There were some three thousand soldiers in the Confederate cavalry. They were gentlemanly and represented the best manhood of Kentucky and their native states. Of course in war and in that large a crowd there would be some unpleasant things, but on the whole the men were polite. Whenever they saw a horse they wanted they exchanged their worn out horse for it usually with the suggestion of “Let’s Swap, I think you can plow all right with this horse”. Many of the horses left were really better than the ones taken but were worn out and many had sore backs.

From The CivilWarParlor on Tumblr

The Rebel soldier - what did he look like?


Countless eyewitness descriptions allow us to evoke the popular image of the ragged Rebel

  • Uniforms were in shreds and tatters, described more appropriately as “multiforms”; faces were unshaven, unkempt hair stuck through slouch hats of all shapes and sizes, and the dusty roads only served to cake the soldiers in further filth 
  • Uniforms were ill-fitting; sleeves were too short, trouser legs too long, only adding to their multifarious appearance. 
  • Lee’s men were particularly deficient in shoes, underwear and blankets, and “Their coats were made out of almost anything you could imagine, butternut color predominating.”Their lack of shoes led to scores of footsore soldiers, and in many regiments the barefooted seemed to outnumber those with footwear.  
  • The weight of soldiers had also debilitated; a supposed diet containing large amounts of green corn and apples for subsistence ensured the Rebels became hollow-eyed and sullen-faced. 
  • James Steptoe Johnston, Jr. of the 11th Mississippi wrote that “it had become quite natural for us to starve.” 
  • One unnamed citizen in Frederick, Maryland wrote that “the filth that pervades them is most remarkable… They have no uniforms, but are well armed and equipped.” 
  • One witness said she felt “humiliated at the thought that this horde of ragamuffins could set our grand army of the Union at defiance”, but professed a certain sympathy “for the poor, misguided wretches, for some were limping along so painfully, trying to keep with their comrades.”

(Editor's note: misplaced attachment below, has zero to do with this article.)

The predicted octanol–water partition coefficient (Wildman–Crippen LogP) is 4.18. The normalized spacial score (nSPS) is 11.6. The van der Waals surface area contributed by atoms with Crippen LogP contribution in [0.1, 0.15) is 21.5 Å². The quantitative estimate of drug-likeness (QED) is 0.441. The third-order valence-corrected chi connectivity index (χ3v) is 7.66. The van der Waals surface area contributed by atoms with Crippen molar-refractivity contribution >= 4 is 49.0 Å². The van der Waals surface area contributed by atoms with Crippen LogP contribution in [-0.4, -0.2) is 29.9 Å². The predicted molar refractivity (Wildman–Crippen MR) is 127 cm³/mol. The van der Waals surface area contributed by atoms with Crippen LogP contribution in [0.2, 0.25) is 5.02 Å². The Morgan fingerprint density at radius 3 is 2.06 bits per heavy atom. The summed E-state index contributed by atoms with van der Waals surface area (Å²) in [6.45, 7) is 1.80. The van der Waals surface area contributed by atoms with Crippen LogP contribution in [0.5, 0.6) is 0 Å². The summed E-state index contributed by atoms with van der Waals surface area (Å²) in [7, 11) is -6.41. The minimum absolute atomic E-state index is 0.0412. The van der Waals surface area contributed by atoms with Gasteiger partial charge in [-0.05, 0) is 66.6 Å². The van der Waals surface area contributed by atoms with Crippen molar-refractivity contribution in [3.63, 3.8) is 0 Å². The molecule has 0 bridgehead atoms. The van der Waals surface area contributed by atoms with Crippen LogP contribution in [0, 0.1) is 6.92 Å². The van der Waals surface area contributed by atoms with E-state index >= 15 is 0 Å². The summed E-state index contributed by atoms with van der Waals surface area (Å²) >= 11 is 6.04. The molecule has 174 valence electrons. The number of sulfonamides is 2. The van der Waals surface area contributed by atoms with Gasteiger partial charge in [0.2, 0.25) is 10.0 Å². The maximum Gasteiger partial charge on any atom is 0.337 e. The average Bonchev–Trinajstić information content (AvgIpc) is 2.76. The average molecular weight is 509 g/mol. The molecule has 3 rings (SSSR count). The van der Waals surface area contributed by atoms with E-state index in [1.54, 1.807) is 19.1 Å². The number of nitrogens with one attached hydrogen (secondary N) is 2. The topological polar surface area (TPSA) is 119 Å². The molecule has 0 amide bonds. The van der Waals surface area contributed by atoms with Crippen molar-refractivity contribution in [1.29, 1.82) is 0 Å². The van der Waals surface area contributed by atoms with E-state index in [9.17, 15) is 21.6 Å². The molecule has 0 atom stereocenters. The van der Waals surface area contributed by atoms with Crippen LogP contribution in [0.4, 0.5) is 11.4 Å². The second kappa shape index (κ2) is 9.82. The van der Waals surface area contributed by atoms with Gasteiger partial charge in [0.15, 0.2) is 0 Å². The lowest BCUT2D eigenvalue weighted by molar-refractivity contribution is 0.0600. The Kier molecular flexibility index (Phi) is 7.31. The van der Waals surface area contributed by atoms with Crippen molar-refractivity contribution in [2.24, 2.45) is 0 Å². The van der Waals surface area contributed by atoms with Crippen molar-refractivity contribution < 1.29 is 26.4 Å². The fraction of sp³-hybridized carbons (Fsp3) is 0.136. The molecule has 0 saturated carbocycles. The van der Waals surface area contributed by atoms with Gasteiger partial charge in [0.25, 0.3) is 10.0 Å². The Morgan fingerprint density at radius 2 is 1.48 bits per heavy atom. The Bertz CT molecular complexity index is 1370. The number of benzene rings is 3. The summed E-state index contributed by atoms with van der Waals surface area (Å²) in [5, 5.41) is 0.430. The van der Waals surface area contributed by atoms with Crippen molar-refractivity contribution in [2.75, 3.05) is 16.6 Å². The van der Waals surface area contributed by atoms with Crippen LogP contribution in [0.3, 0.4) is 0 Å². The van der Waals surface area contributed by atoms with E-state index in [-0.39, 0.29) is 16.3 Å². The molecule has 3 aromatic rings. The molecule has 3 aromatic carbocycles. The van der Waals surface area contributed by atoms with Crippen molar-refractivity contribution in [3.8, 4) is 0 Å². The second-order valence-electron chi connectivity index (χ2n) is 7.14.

• Mrs. I.E. Doane was 81 years old when interviewed by workers of the WPA Federal Writer’s Project –These, ragged and half-starved, passed in hordes, raiding their provisions, killing their chickens, hogs and cattle. Although this was hard, Mrs. Cummings did not begrudge food to these soldiers. Mrs. Doane says she well remembers her mother and “Mudder” baking hoecakes in the kitchen for these hungry soldiers, who were so ravenous that they could not wait for the bread to be browned on both sides, but would snatch it from their hands and eat it half-cooked. She recalls seeing her mother dish up sauer-kraut for the soldiers until they had eaten her entire winter’s supply - two barrels.

From wildbillburroughs on Tumblr

Coughs up bullet 58 years later


Photo courtesy of the Kilburn familyFor 58 years, the Civil War-era bullet that took the right eye of Confederate soldier Willis Meadows, left, was lodged near his brain. Fired in 1863 at the siege of Vicksburg by Union soldier Peter Knapp, right, the bullet reappeared in 1921 when Meadows was stricken with a violent coughing spell. The one-time mortal enemies were reunited as friends.

Updated Apr 12, 2012 

Willis Meadows grasped his throat and began to choke.
Whatever was stuck in there wouldn't come out, and with coughing spasms growing violent, the 78-year old couldn't breathe. Just when he thought it was his time to die, something flew from his mouth, bounced on the wooden kitchen table and tumbled to a stop.
Trapped in Meadows' head for nearly 58 years, here was the Civil War bullet, a one-ounce slug that had taken out the Confederate veteran's right eye when he was just a boy.
"Coughs Up Bullet" was a national newspaper story in 1921. Eleven years later, in a "Ripley's Believe It or Not" cartoon, it was published around the world in 42 countries and 17 different languages.
Ripley missed the most unbelievable part of the story. After 58 years, Meadows would meet the Union soldier who shot him.
Read the full story: The Mail Tribune




The  Rebel Army Company was lined up for “dress parade” somewhere in northern Arkansas. The ranks were in perfect alignment; troops were at attention, as the commanding officer, Colonel Preston, inspected the men.